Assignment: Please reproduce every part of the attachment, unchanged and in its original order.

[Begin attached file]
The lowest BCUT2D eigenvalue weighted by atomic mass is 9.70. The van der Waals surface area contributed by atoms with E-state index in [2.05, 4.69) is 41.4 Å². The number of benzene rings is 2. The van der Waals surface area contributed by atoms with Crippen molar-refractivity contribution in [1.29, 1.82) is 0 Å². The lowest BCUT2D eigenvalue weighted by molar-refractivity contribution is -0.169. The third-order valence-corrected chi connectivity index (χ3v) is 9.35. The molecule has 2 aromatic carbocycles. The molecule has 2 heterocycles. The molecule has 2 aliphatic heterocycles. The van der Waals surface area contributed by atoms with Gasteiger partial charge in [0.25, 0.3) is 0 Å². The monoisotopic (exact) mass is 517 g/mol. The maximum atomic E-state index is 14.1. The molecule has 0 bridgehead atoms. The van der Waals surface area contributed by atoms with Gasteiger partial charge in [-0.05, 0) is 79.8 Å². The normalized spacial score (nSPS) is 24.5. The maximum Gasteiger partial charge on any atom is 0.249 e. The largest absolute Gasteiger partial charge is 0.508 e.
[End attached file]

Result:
The lowest BCUT2D eigenvalue weighted by atomic mass is 9.70. The van der Waals surface area contributed by atoms with E-state index in [2.05, 4.69) is 41.4 Å². The number of benzene rings is 2. The van der Waals surface area contributed by atoms with Crippen molar-refractivity contribution in [1.29, 1.82) is 0 Å². The lowest BCUT2D eigenvalue weighted by molar-refractivity contribution is -0.169. The third-order valence-corrected chi connectivity index (χ3v) is 9.35. The molecule has 2 aromatic carbocycles. The molecule has 2 heterocycles. The molecule has 2 aliphatic heterocycles. The van der Waals surface area contributed by atoms with Gasteiger partial charge in [0.25, 0.3) is 0 Å². The monoisotopic (exact) mass is 517 g/mol. The maximum atomic E-state index is 14.1. The molecule has 0 bridgehead atoms. The van der Waals surface area contributed by atoms with Gasteiger partial charge in [-0.05, 0) is 79.8 Å². The normalized spacial score (nSPS) is 24.5. The maximum Gasteiger partial charge on any atom is 0.249 e. The largest absolute Gasteiger partial charge is 0.508 e.